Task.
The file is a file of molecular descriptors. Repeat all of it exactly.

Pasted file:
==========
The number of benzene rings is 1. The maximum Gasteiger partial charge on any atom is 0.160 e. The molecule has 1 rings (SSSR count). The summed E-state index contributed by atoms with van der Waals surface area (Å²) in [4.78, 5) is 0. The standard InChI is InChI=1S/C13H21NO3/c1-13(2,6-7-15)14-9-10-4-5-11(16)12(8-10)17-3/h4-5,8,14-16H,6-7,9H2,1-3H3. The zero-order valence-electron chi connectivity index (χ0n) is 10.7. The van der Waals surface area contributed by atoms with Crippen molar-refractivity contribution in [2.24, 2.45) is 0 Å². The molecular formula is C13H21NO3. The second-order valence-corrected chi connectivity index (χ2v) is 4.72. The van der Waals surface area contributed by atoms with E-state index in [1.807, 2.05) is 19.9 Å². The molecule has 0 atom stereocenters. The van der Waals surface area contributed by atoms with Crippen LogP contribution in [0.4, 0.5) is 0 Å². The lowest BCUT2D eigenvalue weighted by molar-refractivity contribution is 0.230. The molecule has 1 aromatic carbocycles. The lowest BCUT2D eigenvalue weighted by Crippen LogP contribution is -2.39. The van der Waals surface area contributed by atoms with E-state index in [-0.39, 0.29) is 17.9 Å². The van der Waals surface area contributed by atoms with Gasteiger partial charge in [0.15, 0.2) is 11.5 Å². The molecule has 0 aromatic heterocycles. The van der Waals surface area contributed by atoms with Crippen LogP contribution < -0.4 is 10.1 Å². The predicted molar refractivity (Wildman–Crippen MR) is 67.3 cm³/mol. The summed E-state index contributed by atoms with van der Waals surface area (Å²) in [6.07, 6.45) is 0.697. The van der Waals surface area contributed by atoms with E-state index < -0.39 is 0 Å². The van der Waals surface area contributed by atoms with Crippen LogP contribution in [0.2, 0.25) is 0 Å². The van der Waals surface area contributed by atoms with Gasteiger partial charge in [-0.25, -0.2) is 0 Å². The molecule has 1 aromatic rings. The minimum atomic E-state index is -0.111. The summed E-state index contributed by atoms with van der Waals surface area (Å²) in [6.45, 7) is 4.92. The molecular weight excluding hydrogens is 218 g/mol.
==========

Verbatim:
The number of benzene rings is 1. The maximum Gasteiger partial charge on any atom is 0.160 e. The molecule has 1 rings (SSSR count). The summed E-state index contributed by atoms with van der Waals surface area (Å²) in [4.78, 5) is 0. The standard InChI is InChI=1S/C13H21NO3/c1-13(2,6-7-15)14-9-10-4-5-11(16)12(8-10)17-3/h4-5,8,14-16H,6-7,9H2,1-3H3. The zero-order valence-electron chi connectivity index (χ0n) is 10.7. The van der Waals surface area contributed by atoms with Crippen molar-refractivity contribution in [2.24, 2.45) is 0 Å². The molecular formula is C13H21NO3. The second-order valence-corrected chi connectivity index (χ2v) is 4.72. The van der Waals surface area contributed by atoms with E-state index in [1.807, 2.05) is 19.9 Å². The molecule has 0 atom stereocenters. The van der Waals surface area contributed by atoms with Crippen LogP contribution in [0.4, 0.5) is 0 Å². The lowest BCUT2D eigenvalue weighted by molar-refractivity contribution is 0.230. The molecule has 1 aromatic carbocycles. The lowest BCUT2D eigenvalue weighted by Crippen LogP contribution is -2.39. The van der Waals surface area contributed by atoms with E-state index in [-0.39, 0.29) is 17.9 Å². The van der Waals surface area contributed by atoms with Gasteiger partial charge in [0.15, 0.2) is 11.5 Å². The molecule has 0 aromatic heterocycles. The van der Waals surface area contributed by atoms with Crippen LogP contribution < -0.4 is 10.1 Å². The predicted molar refractivity (Wildman–Crippen MR) is 67.3 cm³/mol. The summed E-state index contributed by atoms with van der Waals surface area (Å²) in [6.07, 6.45) is 0.697. The van der Waals surface area contributed by atoms with E-state index < -0.39 is 0 Å². The van der Waals surface area contributed by atoms with Crippen LogP contribution in [0.2, 0.25) is 0 Å². The van der Waals surface area contributed by atoms with Gasteiger partial charge in [-0.25, -0.2) is 0 Å². The molecule has 1 aromatic rings. The minimum atomic E-state index is -0.111. The summed E-state index contributed by atoms with van der Waals surface area (Å²) in [6.45, 7) is 4.92. The molecular weight excluding hydrogens is 218 g/mol.